And, as did the alleged draft joint OAS ministerial statement, the spokesperson cited the U.S. policy as being one rooted in the Universal Declaration of Human Rights.

“We will urge our partners to respect them,” the spokesperson said, “no matter what other differences we may have with regard to Cuba.”

These differences were made apparent last month when the United Nations General Assembly delivered a near-unanimous 184-2 condemnation of the ongoing Cold War-era U.S. trade restrictions imposed on Cuba. The U.S. and close ally Israel were the only ones to oppose, while nearly all OAS members voted in support, with only Brazil and Colombia abstaining.

In remarks shared with Newsweek at the time, Cuban permanent representative to the U.N., Pedro Luis Pedroso Cuesta, estimated that the sanctions have cost the country more than $147.8 billion since their inception in the wake of Fidel Castro’s 1959 revolution and the subsequent adoption of communism.

Six decades later, Cuban President Miguel Díaz-Canel, the first outside of the Castro family to act as head of state and head of the ruling Communist Party, has acknowledged room for reforms in the wake of the rare demonstrations accusing his government of not restricting freedoms and failing to provide adequate goods and services, including COVID-19 vaccines.

At the same time, he and his top officials have blamed the U.S. for stirring unrest via social media campaigns and of compounding Cuba’s economic woes through the embargo at a time of international financial strain due to the pandemic.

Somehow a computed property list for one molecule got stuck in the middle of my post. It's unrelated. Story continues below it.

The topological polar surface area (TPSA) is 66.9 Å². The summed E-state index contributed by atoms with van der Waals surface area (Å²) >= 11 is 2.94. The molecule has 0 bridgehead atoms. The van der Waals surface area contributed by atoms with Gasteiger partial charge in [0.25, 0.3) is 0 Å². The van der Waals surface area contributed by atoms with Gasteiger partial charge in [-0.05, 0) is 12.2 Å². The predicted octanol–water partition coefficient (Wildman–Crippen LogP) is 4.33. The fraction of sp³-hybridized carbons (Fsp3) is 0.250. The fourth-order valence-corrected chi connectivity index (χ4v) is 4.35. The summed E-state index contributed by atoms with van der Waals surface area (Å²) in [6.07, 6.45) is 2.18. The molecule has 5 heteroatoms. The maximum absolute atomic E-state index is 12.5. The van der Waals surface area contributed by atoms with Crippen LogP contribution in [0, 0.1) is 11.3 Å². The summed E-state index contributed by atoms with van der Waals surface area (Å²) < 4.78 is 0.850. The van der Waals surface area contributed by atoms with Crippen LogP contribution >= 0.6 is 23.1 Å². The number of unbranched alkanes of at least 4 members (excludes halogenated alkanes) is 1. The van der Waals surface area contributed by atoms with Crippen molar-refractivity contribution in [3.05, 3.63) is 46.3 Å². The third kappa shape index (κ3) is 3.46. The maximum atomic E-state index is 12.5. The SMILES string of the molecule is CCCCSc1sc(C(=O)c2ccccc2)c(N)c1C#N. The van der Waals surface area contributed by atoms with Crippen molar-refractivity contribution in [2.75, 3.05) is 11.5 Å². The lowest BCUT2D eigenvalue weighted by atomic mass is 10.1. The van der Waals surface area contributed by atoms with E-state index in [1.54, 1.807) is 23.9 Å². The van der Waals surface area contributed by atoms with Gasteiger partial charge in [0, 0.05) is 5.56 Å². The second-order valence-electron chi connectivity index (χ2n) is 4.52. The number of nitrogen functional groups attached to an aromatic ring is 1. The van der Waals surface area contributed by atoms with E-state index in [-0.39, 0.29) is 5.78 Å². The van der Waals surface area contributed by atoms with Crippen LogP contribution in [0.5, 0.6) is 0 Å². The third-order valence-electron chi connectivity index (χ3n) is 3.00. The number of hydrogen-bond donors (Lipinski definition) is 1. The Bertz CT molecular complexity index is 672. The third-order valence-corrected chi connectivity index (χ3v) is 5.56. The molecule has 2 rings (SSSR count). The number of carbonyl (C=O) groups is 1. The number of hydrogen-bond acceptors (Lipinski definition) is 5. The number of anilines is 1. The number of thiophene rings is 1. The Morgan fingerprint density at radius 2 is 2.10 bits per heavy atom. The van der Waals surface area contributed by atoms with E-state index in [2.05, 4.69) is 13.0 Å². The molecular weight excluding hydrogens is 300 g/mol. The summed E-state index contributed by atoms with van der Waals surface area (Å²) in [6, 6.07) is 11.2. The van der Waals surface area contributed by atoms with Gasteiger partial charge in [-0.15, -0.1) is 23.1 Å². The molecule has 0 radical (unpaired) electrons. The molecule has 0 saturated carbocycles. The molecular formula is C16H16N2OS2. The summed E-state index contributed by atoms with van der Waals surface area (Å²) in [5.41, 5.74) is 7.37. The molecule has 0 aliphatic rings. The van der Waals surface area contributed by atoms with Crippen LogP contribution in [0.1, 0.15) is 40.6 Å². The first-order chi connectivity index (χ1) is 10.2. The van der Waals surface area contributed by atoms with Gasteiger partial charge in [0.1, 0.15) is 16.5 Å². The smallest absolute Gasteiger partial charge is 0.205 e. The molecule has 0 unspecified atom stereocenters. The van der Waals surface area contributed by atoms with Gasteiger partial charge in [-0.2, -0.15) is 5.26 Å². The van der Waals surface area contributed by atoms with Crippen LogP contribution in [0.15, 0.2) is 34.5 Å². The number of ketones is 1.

Declarations of support for Cuba and warnings against outside intervention have been expressed by regular critics of U.S. foreign policy such as China, North Korea, Russia and Syria. In Latin America itself, Cuba has received declarations of support from Argentina and leftist-led Bolivia, Mexico, Nicaragua and Venezuela, the latter two of which have also been subject to U.S. sanctions and political pressure.

Left-wing Peruvian President-elect Pedro Castillo has also held the U.S. responsible for Cuba’s economic difficulties.

Those backing the U.S. position include Brazil and Colombia, which has been criticized due to its own crackdown on anti-government protests that turned violent earlier this year.

Biden’s next steps on Cuba remain uncertain as his administration continues its review of policies inherited by his predecessor, former President Donald Trump. The prior U.S. leader reversed the historic warming of ties with Cuba pursued under former President Barack Obama, who Biden served as vice president, and tightened measures against Havana.

On the campaign trail in September, Biden said he would “try to reverse the failed Trump policies that inflicted harm on Cubans and their families,” but his administration has offered indications of new restrictions to come.

State Department spokesperson Ned Price told reporters Wednesday that the administration was “confident” that “there is more room” for sanctions against Cuba.

“There are broad sanctions imposed against Cuba, of course, with humanitarian carve-outs and tools we can use to ensure that much-needed humanitarian supplies can reach the Cuban people,” Price said, “but we are confident that we have policy tools available to us, to potentially include sanctions, that could be wielded against specific individuals who may be responsible for some of what we’ve seen.”